Forum for Science, Industry and Business

Sponsored by:     3M 
Search our Site:

 

Beyond Silicon: Transistors without Semiconductors

24.06.2013
For decades, electronic devices have been getting smaller, and smaller, and smaller. It’s now possible—even routine—to place millions of transistors on a single silicon chip.

But transistors based on semiconductors can only get so small. “At the rate the current technology is progressing, in 10 or 20 years, they won’t be able to get any smaller,” said physicist Yoke Khin Yap of Michigan Technological University. “Also, semiconductors have another disadvantage: they waste a lot of energy in the form of heat.”


Electrons flash across a series of gold quantum dots on boron nitride nanotubes. Michigan Tech scientists made the quantum-tunneling device, which acts like a transistor at room temperature, without using semiconducting materials. Yoke Khin Yap graphic

Scientists have experimented with different materials and designs for transistors to address these issues, always using semiconductors like silicon. Back in 2007, Yap wanted to try something different that might open the door to a new age of electronics.

“The idea was to make a transistor using a nanoscale insulator with nanoscale metals on top,” he said. “In principle, you could get a piece of plastic and spread a handful of metal powders on top to make the devices, if you do it right. But we were trying to create it in nanoscale, so we chose a nanoscale insulator, boron nitride nanotubes, or BNNTs for the substrate.”

Yap’s team had figured out how to make virtual carpets of BNNTs,which happen to be insulators and thus highly resistant to electrical charge. Using lasers, the team then placed quantum dots (QDs) of gold as small as three nanometers across on the tops of the BNNTs, forming QDs-BNNTs. BNNTs are the perfect substrates for these quantum dots due to their small, controllable, and uniform diameters, as well as their insulating nature. BNNTs confine the size of the dots that can be deposited.

In collaboration with scientists at Oak Ridge National Laboratory (ORNL), they fired up electrodes on both ends of the QDs-BNNTs at room temperature, and something interesting happened. Electrons jumped very precisely from gold dot to gold dot, a phenomenon known as quantum tunneling.

“Imagine that the nanotubes are a river, with an electrode on each bank. Now imagine some very tiny stepping stones across the river,” said Yap. “The electrons hopped between the gold stepping stones. The stones are so small, you can only get one electron on the stone at a time. Every electron is passing the same way, so the device is always stable.”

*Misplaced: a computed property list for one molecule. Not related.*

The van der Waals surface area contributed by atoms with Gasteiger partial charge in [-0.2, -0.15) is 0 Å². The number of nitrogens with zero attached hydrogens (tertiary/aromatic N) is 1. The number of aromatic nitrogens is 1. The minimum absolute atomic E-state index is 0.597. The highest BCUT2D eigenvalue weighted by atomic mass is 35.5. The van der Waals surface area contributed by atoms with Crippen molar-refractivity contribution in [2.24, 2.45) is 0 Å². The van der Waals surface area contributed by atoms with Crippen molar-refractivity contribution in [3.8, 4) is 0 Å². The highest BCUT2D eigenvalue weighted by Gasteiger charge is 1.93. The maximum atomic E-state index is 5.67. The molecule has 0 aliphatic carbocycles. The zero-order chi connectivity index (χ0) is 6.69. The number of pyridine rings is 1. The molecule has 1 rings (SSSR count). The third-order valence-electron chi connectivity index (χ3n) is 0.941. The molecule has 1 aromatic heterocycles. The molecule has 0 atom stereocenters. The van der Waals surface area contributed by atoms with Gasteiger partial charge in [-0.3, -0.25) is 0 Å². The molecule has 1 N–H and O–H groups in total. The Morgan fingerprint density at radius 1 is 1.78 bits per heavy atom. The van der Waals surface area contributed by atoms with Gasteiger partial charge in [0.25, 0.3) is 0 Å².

Yap’s team had made a transistor without a semiconductor. When sufficient voltage was applied, it switched to a conducting state. When the voltage was low or turned off, it reverted to its natural state as an insulator.

Furthermore, there was no “leakage”: no electrons from the gold dots escaped into the insulating BNNTs, thus keeping the tunneling channel cool. In contrast, silicon is subject to leakage, which wastes energy in electronic devices and generates a lot of heat.

Other people have made transistors that exploit quantum tunneling, says Michigan Tech physicist John Jaszczak, who has developed the theoretical framework for Yap’s experimental research. However, those tunneling devices have only worked in conditions that would discourage the typical cellphone user.

“They only operate at liquid-helium temperatures,” said Jaszczak.

The secret to Yap’s gold-and-nanotube device is its submicroscopic size: one micron long and about 20 nanometers wide. ”The gold islands have to be on the order of nanometers across to control the electrons at room temperature,” Jaszczak said. “If they are too big, too many electrons can flow.” In this case, smaller is truly better: “Working with nanotubes and quantum dots gets you to the scale you want for electronic devices.”

“Theoretically, these tunneling channels can be miniaturized into virtually zero dimension when the distance between electrodes is reduced to a small fraction of a micron,” said Yap.

Yap has filed for a full international patent on the technology.

Their work is described in the article “Room Temperature Tunneling Behavior of Boron Nitride Nanotubes Functionalized with Gold Quantum Dots,” published online on June 17 in Advanced Materials. In addition to Yap and Jaszczak, coauthors include research scientist Dongyan Zhang, postdoctoral researchers Chee Huei Lee and Jiesheng Wang, and graduate students Madhusudan A. Savaikar, Boyi Hao, and Douglas Banyai of Michigan Tech; Shengyong Qin, Kendal W. Clark and An-Ping Li of the Center for Nanophase Materials Sciences at ORNL; and Juan-Carlos Idrobo of the Materials Science and Technology Division of ORNL.